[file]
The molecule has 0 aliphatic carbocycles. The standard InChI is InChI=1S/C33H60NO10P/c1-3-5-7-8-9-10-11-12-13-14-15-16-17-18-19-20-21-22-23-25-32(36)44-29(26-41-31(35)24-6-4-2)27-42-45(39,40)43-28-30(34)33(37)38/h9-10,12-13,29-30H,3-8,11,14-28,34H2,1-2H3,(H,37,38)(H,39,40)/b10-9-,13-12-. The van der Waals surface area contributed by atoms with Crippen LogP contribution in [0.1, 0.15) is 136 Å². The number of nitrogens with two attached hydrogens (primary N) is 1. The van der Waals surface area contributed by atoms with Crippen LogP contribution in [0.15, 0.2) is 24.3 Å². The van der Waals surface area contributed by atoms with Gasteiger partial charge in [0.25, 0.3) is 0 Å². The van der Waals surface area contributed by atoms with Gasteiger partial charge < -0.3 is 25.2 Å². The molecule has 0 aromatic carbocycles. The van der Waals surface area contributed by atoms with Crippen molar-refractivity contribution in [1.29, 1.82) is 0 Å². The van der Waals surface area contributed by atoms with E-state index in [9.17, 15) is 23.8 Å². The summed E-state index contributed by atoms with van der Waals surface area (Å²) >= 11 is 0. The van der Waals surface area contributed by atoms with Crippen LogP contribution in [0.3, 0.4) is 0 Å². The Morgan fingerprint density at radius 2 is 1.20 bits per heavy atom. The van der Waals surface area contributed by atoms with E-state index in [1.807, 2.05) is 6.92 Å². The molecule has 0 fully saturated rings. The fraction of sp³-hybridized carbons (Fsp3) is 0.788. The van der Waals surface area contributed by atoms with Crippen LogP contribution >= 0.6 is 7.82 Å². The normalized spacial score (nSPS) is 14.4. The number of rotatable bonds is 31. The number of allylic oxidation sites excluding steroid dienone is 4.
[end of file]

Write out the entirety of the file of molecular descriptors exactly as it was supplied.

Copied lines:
The molecule has 0 aliphatic carbocycles. The standard InChI is InChI=1S/C33H60NO10P/c1-3-5-7-8-9-10-11-12-13-14-15-16-17-18-19-20-21-22-23-25-32(36)44-29(26-41-31(35)24-6-4-2)27-42-45(39,40)43-28-30(34)33(37)38/h9-10,12-13,29-30H,3-8,11,14-28,34H2,1-2H3,(H,37,38)(H,39,40)/b10-9-,13-12-. The van der Waals surface area contributed by atoms with Crippen LogP contribution in [0.1, 0.15) is 136 Å². The number of nitrogens with two attached hydrogens (primary N) is 1. The van der Waals surface area contributed by atoms with Crippen LogP contribution in [0.15, 0.2) is 24.3 Å². The van der Waals surface area contributed by atoms with Gasteiger partial charge in [0.25, 0.3) is 0 Å². The van der Waals surface area contributed by atoms with Gasteiger partial charge < -0.3 is 25.2 Å². The molecule has 0 aromatic carbocycles. The van der Waals surface area contributed by atoms with Crippen molar-refractivity contribution in [1.29, 1.82) is 0 Å². The van der Waals surface area contributed by atoms with E-state index in [9.17, 15) is 23.8 Å². The summed E-state index contributed by atoms with van der Waals surface area (Å²) >= 11 is 0. The van der Waals surface area contributed by atoms with Crippen LogP contribution in [0.3, 0.4) is 0 Å². The Morgan fingerprint density at radius 2 is 1.20 bits per heavy atom. The van der Waals surface area contributed by atoms with E-state index in [1.807, 2.05) is 6.92 Å². The molecule has 0 fully saturated rings. The fraction of sp³-hybridized carbons (Fsp3) is 0.788. The van der Waals surface area contributed by atoms with Crippen LogP contribution >= 0.6 is 7.82 Å². The normalized spacial score (nSPS) is 14.4. The number of rotatable bonds is 31. The number of allylic oxidation sites excluding steroid dienone is 4.